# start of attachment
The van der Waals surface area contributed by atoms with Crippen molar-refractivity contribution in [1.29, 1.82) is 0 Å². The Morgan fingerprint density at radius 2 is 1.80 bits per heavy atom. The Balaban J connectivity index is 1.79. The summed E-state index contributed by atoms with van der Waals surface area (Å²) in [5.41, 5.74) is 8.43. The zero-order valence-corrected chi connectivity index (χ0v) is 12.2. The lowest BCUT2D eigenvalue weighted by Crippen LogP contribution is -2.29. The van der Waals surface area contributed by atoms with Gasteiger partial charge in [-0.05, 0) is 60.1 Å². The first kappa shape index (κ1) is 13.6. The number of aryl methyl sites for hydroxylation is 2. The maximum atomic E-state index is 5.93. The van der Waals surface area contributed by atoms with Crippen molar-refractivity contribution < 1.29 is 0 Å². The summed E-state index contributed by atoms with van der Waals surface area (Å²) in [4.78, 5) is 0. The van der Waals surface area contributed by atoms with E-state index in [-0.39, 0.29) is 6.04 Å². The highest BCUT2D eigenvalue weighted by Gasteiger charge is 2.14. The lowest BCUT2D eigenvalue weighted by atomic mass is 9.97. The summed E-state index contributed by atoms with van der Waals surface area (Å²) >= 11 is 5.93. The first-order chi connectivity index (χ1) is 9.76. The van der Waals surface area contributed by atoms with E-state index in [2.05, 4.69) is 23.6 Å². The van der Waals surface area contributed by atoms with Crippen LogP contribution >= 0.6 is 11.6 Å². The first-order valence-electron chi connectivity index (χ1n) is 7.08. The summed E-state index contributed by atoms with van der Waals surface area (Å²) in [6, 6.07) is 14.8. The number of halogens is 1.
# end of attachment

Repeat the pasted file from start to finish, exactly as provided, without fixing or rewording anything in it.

The van der Waals surface area contributed by atoms with Crippen molar-refractivity contribution in [1.29, 1.82) is 0 Å². The Morgan fingerprint density at radius 2 is 1.80 bits per heavy atom. The Balaban J connectivity index is 1.79. The summed E-state index contributed by atoms with van der Waals surface area (Å²) in [5.41, 5.74) is 8.43. The zero-order valence-corrected chi connectivity index (χ0v) is 12.2. The lowest BCUT2D eigenvalue weighted by Crippen LogP contribution is -2.29. The van der Waals surface area contributed by atoms with Gasteiger partial charge in [-0.05, 0) is 60.1 Å². The first kappa shape index (κ1) is 13.6. The number of aryl methyl sites for hydroxylation is 2. The maximum atomic E-state index is 5.93. The van der Waals surface area contributed by atoms with Crippen molar-refractivity contribution < 1.29 is 0 Å². The summed E-state index contributed by atoms with van der Waals surface area (Å²) in [4.78, 5) is 0. The van der Waals surface area contributed by atoms with E-state index in [-0.39, 0.29) is 6.04 Å². The highest BCUT2D eigenvalue weighted by Gasteiger charge is 2.14. The lowest BCUT2D eigenvalue weighted by atomic mass is 9.97. The summed E-state index contributed by atoms with van der Waals surface area (Å²) >= 11 is 5.93. The first-order chi connectivity index (χ1) is 9.76. The van der Waals surface area contributed by atoms with E-state index in [2.05, 4.69) is 23.6 Å². The van der Waals surface area contributed by atoms with Crippen LogP contribution >= 0.6 is 11.6 Å². The first-order valence-electron chi connectivity index (χ1n) is 7.08. The summed E-state index contributed by atoms with van der Waals surface area (Å²) in [6, 6.07) is 14.8. The number of halogens is 1.